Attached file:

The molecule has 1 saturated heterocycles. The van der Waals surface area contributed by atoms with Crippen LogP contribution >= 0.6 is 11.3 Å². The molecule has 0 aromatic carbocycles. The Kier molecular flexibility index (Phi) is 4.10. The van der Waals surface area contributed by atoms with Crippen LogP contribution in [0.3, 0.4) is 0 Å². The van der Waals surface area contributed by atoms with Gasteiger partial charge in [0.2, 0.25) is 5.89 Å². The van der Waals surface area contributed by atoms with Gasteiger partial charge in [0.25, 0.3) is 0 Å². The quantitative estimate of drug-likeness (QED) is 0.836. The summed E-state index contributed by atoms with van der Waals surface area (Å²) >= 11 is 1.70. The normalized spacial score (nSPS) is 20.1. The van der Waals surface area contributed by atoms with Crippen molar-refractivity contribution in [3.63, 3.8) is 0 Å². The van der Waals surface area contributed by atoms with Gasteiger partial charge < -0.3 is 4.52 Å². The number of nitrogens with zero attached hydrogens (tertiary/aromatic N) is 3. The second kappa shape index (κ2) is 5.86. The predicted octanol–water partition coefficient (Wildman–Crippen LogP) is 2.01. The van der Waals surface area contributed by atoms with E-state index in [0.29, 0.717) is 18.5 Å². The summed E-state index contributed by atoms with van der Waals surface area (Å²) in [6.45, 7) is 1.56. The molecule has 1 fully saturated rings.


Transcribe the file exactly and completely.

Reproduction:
The molecule has 1 saturated heterocycles. The van der Waals surface area contributed by atoms with Crippen LogP contribution >= 0.6 is 11.3 Å². The molecule has 0 aromatic carbocycles. The Kier molecular flexibility index (Phi) is 4.10. The van der Waals surface area contributed by atoms with Crippen LogP contribution in [0.3, 0.4) is 0 Å². The van der Waals surface area contributed by atoms with Gasteiger partial charge in [0.2, 0.25) is 5.89 Å². The van der Waals surface area contributed by atoms with Gasteiger partial charge in [0.25, 0.3) is 0 Å². The quantitative estimate of drug-likeness (QED) is 0.836. The summed E-state index contributed by atoms with van der Waals surface area (Å²) >= 11 is 1.70. The normalized spacial score (nSPS) is 20.1. The van der Waals surface area contributed by atoms with Crippen molar-refractivity contribution in [3.63, 3.8) is 0 Å². The van der Waals surface area contributed by atoms with Gasteiger partial charge < -0.3 is 4.52 Å². The number of nitrogens with zero attached hydrogens (tertiary/aromatic N) is 3. The second kappa shape index (κ2) is 5.86. The predicted octanol–water partition coefficient (Wildman–Crippen LogP) is 2.01. The van der Waals surface area contributed by atoms with E-state index in [0.29, 0.717) is 18.5 Å². The summed E-state index contributed by atoms with van der Waals surface area (Å²) in [6.45, 7) is 1.56. The molecule has 1 fully saturated rings.